“The evaluation will continue through the end of calendar year 2019 to facilitate wear during cold weather conditions,” officials said in a release. “The completion of the I-Boot 5 evaluation, participant survey and final report to Navy leadership with recommendation is expected to occur by the first quarter of calendar year 2020.”

As for other recently rolled-out uniform items, Navy officials say previously announced mandatory uniform possession and wear dates have not changed.

Enlisted women in ranks E-1 to E-6 must adopt the “Crackerjacks” jumper-style service dress blue with white “Dixie cup” hat by Jan. 31, 2020; female officers and chief petty officers must own the choker-style service dress white coat by the same date; enlisted sailors E-1 through E-6 must have the service dress white with blue piping by Oct. 31, 2021; and all sailors must own the new Navy fitness suit by Sept. 30, 2021. The black cold-weather parka is also designated for mandatory possession by April 30, 2021, officials said.

This article originally appeared on Military.com. Follow @militarydotcom on Twitter.

MIGHTY CULTURE

COVID-19 is the epitome of Deliberate Discomfort

I’m a Green Beret, US Army Special Forces. Right after I earned my green beret and reported to my unit for this first time, I found out we were going to combat in a few weeks and I would be leading a team of older, battle hardened green berets into battle. My commander told me right before he introduced me to my team, “You’re in command now…. Do something with it.”

Now, I’m a veteran and I find myself wearing a few hats – I’m a business owner, Executive Director of a non-profit, and author. COVID-19 has really hurt my companies – all of my business contracts this year are canceled / postponed. I have lost hundreds of thousands of dollars. Its forced me to grow my hair out – I look like Moses from the ten commandments.

I’m sure a lot of you are in the same boat.
As a Marine in Afghanistan, I aspired to make my family’s legacy of heroes proud

What do you do? Do you sit and wait for something good to happen? Do you close shop and use COVID-19 as an excuse for why you failed?

Or do you follow my company commander’s advice and do something about it?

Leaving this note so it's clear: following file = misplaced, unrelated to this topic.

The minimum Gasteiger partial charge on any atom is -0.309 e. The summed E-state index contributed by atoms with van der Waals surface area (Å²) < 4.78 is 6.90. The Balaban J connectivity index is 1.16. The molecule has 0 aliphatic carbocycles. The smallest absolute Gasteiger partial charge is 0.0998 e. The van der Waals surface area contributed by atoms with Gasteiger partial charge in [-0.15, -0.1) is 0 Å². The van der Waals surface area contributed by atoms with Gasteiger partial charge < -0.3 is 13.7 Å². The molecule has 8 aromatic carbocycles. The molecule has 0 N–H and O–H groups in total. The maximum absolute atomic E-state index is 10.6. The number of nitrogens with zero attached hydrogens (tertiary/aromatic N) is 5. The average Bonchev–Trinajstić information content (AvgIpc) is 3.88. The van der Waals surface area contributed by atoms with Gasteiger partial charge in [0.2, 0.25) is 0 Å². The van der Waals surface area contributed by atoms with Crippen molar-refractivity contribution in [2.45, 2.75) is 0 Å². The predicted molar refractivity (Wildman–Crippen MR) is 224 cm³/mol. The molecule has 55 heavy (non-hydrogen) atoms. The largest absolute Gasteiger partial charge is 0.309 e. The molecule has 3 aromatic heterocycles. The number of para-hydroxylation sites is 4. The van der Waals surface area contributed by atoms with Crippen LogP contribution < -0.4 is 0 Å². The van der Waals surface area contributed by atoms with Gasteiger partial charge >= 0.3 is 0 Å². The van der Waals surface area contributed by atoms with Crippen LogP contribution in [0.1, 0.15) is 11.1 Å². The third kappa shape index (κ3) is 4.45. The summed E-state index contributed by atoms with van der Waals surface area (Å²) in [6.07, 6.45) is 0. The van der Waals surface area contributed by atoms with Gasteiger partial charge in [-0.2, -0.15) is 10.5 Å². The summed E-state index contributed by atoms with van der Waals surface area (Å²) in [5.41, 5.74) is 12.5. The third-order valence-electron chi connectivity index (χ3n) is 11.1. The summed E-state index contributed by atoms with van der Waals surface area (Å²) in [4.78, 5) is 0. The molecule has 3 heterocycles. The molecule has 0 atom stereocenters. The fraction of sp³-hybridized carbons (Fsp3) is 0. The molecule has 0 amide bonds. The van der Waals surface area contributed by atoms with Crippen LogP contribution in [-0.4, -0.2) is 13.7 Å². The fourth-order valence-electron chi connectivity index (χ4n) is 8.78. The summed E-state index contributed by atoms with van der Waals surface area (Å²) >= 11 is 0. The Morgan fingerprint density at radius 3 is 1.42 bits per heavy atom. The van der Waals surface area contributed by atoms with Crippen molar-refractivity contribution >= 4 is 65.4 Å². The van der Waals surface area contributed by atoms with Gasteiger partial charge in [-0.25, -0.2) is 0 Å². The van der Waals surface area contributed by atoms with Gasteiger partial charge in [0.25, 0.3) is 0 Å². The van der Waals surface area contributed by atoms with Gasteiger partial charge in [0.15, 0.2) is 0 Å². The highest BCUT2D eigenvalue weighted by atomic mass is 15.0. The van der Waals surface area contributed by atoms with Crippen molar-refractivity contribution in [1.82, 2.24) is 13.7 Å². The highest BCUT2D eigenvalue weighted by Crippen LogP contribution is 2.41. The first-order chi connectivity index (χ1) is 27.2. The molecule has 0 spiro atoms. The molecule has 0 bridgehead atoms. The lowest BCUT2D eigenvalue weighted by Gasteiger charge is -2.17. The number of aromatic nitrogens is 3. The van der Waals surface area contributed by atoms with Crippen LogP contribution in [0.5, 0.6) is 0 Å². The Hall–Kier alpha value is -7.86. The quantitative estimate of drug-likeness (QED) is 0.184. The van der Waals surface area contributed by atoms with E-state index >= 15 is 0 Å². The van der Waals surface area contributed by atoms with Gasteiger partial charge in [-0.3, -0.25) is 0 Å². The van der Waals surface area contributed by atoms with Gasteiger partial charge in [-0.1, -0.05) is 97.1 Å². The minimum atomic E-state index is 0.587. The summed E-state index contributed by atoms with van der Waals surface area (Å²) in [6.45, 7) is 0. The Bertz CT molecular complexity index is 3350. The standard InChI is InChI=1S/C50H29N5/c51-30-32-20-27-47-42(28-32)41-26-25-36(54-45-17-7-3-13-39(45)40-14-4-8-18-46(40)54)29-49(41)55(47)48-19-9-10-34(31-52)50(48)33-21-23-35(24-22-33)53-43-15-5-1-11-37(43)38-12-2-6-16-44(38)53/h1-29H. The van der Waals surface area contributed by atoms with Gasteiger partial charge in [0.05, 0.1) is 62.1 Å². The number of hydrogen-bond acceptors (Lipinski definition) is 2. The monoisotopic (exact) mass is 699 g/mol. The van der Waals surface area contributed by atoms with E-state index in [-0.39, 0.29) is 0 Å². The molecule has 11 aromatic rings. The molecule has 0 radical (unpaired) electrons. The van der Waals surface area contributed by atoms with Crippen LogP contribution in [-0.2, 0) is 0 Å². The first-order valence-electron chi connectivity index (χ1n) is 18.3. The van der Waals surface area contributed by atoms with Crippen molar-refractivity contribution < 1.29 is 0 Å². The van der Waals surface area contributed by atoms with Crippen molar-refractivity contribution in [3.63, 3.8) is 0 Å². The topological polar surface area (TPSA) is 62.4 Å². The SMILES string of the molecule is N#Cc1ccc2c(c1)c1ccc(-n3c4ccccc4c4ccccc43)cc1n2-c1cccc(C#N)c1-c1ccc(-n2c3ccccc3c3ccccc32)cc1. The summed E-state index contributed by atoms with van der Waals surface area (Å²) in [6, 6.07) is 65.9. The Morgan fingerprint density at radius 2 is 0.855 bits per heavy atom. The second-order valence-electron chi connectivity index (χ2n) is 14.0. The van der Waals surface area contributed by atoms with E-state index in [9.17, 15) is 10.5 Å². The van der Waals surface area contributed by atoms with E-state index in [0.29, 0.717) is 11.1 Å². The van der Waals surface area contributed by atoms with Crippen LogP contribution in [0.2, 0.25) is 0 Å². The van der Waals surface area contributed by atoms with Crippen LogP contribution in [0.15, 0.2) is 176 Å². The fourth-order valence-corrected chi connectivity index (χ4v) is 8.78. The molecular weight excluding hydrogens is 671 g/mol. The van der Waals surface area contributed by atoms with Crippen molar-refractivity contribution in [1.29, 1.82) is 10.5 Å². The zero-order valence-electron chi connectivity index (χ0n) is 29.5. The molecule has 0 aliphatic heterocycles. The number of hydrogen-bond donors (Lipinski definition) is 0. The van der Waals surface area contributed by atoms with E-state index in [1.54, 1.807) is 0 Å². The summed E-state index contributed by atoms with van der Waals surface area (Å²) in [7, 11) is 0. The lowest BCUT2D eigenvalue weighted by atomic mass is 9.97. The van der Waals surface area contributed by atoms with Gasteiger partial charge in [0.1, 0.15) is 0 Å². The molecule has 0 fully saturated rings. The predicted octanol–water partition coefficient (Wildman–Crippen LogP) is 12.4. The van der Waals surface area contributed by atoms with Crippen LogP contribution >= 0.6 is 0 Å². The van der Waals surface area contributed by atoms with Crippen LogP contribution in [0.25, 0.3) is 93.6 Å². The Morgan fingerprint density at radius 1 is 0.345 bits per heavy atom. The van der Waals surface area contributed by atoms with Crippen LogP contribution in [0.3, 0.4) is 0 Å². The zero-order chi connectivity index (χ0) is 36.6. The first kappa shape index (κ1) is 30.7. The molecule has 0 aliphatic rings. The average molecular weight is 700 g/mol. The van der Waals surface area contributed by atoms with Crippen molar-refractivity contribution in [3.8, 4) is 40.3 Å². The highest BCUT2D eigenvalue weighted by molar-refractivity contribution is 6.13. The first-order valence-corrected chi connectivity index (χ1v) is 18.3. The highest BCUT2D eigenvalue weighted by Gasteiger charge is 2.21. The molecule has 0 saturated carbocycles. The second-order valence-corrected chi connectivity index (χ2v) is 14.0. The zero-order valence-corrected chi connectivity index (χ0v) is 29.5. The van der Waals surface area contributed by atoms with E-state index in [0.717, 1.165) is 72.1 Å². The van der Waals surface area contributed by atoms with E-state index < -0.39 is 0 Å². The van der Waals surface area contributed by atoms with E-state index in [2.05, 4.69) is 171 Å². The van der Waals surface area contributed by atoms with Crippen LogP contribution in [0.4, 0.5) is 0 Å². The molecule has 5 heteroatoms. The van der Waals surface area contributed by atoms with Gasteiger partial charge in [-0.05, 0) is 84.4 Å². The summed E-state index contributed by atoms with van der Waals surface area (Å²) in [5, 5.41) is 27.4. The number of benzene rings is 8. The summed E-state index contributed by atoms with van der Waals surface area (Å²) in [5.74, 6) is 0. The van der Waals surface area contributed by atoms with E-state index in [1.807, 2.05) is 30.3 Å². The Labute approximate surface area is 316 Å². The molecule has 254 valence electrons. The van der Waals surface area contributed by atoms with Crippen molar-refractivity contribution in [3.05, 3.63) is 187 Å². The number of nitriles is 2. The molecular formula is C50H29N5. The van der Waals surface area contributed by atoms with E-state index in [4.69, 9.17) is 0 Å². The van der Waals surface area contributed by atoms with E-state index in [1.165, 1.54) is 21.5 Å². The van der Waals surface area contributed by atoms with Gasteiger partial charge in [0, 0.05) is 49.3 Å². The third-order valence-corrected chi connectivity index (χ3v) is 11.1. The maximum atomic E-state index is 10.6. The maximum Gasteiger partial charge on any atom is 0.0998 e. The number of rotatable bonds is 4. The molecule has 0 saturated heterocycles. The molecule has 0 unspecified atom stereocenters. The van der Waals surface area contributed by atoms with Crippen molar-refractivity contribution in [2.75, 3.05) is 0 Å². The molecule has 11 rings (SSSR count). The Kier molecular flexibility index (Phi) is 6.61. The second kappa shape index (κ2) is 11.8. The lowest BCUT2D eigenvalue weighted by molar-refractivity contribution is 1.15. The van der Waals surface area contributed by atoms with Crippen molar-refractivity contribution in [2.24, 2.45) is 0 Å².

Things are tough for everyone.

People are feeling uncomfortable to say the least.

Let’s be honest about who we are and what we are experiencing. That feeling of discomfort isn’t something we should hide or pretend we’re not going through. Let’s embrace this deliberate discomfort and be vulnerable. Most of the time, we put up a front – we fake it until we make it. We’re pretending to be someone we are not. COVID-19 has given us a beautiful gift. This is a time where there’s no more faking. Its just us – stripped down – stressed out – trying to hold it together.

No more pretending that everything is fine.

Here’s what I believe – If COVID-19 is affecting you, I believe that YOU can do something about your situation. I believe you can dare to win by getting comfortable being uncomfortable. I believe that its only through discomfort that we find solutions, learn, grow, and improve. It’s only through deliberate discomfort that you can achieve your full potential.

In the past 8 years, my company has worked with 13 x NFL teams, MLB teams, and numerous corporate clients to identify, assess, and develop the leadership behaviors required to win. We help them to do this by showing them the DELIBERATE DISCOMFORT mindset.

Now I appreciate that you may not have served in the military, but I know that at some point all of you realize that something needs to change. I hope that you don’t wait for something bad to happen to be the person you were destined to be.

There are a million “experts” out there telling you to seek comfort, to look for the easy path. I’m telling you the opposite. I’m telling you to seek discomfort. To take the road less traveled. To be vulnerable. To dare.

I am looking at COVID-19 as a blessing. I took my company commander’s advice and did something. I transitioned my business model to online training. One of the ways we reach our tribe is through our best-selling book, Deliberate Discomfort: How US Special Operations Forces Overcome Fear and Dare to Win By Getting Comfortable Being Uncomfortable.